Virtually every candidate for office during the recently concluded elections talked incessantly about jobs, jobs, jobs as their top priority. In a nation where the unemployment rate is 9.6% , it was infinitely reasonable to do so.
But it should be of great concern that amid the millions of dollars spent on television commercials, radio ads, and glossy mailers, barely a word was mentioned about the ongoing war in Afghanistan. That our leaders spent so little time talking about Afghanistan during the campaign does not bode well for their attention to the issue once it is time to govern.
Democratic candidate Richard Blumenthal and Republican opponent Linda McMahon were practically everywhere during the last few months asking for the vote. A review of Senator-Elect Blumenthal’s campaign YouTube page shows at least 14 advertisements for television or radio. Of those, not one mentions the war in Afghanistan or America’s policy toward that conflict .
Mrs. McMahon’s first television advertisement began airing on September 23, 2009 and since that time she spent more than $46 million on her campaign. Her YouTube page reveals that of the at least 37 advertisements for the web or for television, more mentioned the War in Vietnam (at least two) than the war in Afghanistan (zero) .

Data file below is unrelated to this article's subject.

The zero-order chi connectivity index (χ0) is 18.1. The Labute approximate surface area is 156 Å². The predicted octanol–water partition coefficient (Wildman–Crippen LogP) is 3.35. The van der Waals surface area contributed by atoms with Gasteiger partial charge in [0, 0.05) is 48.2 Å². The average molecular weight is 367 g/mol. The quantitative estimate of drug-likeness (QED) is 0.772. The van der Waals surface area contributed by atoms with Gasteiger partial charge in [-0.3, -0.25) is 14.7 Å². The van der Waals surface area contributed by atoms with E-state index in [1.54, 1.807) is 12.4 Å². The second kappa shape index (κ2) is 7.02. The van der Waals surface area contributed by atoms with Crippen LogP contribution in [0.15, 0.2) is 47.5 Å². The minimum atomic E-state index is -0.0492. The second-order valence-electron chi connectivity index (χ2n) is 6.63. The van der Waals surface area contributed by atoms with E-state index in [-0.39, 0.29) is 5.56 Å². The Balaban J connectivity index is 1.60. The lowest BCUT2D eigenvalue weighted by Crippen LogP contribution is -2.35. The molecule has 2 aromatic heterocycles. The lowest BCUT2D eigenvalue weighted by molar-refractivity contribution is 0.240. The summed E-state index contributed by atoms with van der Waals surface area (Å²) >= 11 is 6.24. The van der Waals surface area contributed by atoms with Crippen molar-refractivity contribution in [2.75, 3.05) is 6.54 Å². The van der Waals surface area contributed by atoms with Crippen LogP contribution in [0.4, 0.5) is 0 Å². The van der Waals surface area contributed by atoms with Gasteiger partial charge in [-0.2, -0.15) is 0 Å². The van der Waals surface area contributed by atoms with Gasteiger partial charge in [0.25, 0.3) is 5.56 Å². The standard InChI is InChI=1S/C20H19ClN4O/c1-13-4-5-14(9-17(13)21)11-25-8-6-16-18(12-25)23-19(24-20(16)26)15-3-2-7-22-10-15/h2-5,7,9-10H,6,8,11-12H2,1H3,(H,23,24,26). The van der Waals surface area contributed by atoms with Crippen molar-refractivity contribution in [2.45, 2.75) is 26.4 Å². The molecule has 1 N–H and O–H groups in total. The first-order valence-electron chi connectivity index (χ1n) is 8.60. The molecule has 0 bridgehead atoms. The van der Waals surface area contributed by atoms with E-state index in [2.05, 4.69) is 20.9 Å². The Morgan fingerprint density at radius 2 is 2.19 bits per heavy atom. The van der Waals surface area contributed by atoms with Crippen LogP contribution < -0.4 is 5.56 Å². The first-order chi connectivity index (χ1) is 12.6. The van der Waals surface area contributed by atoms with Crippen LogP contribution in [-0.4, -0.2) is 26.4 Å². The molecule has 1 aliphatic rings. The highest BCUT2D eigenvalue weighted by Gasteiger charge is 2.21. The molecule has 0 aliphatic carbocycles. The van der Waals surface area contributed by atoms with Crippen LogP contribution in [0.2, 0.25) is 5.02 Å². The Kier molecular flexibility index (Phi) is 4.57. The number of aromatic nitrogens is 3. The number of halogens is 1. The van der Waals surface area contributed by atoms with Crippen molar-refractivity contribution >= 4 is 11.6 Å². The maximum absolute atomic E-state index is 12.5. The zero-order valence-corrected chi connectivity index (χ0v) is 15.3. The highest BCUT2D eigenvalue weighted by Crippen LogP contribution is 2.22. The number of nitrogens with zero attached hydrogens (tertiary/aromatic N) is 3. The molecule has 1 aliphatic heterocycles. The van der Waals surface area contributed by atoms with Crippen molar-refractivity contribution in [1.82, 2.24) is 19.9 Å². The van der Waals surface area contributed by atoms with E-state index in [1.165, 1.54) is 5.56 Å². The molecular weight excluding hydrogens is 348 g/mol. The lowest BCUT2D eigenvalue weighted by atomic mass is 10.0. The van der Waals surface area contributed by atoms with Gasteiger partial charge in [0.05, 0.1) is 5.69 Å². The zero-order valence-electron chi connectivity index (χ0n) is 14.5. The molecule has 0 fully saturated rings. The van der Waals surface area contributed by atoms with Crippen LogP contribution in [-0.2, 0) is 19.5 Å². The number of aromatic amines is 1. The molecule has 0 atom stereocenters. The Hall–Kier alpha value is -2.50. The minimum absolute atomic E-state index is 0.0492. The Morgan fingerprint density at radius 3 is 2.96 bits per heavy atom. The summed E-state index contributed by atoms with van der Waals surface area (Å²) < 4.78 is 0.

A soul-crushing 475 American soldiers were killed in Afghanistan between the start of her advertising blitz and the end of the 2010 elections .
But it is hard to just blame the politicians for this sad state of affairs. According to an August 2010 survey by Gallup, only four percent of respondents cited the wars in Afghanistan and Iraq as their top issue. 30% said that the economy in general was their top priority, while 28% mentioned jobs and the unemployment rate . When voters stop caring about certain issues, it becomes more difficult to get candidates to talk about them.
As one of the longest wars in America’s history, it isn’t surprising that people would become desensitized to the ongoing violence in Afghanistan. Nonetheless, Americans look to their elected leaders to craft a strategy that will untangle our soldiers from a mission in Afghanistan that appears more and more pointless each day. The Afghan government is as corrupt as it is ineffectual, the Taliban is resurgent and Osama bin Laden remains at large.
America is in need of a new leadership on the Afghanistan War. Hopefully one of the recently-elected officials will provide it despite the issue’s absence during the campaign.
This article was originally published on Tuesday, November 16, 2010 in the Norwich Bulletin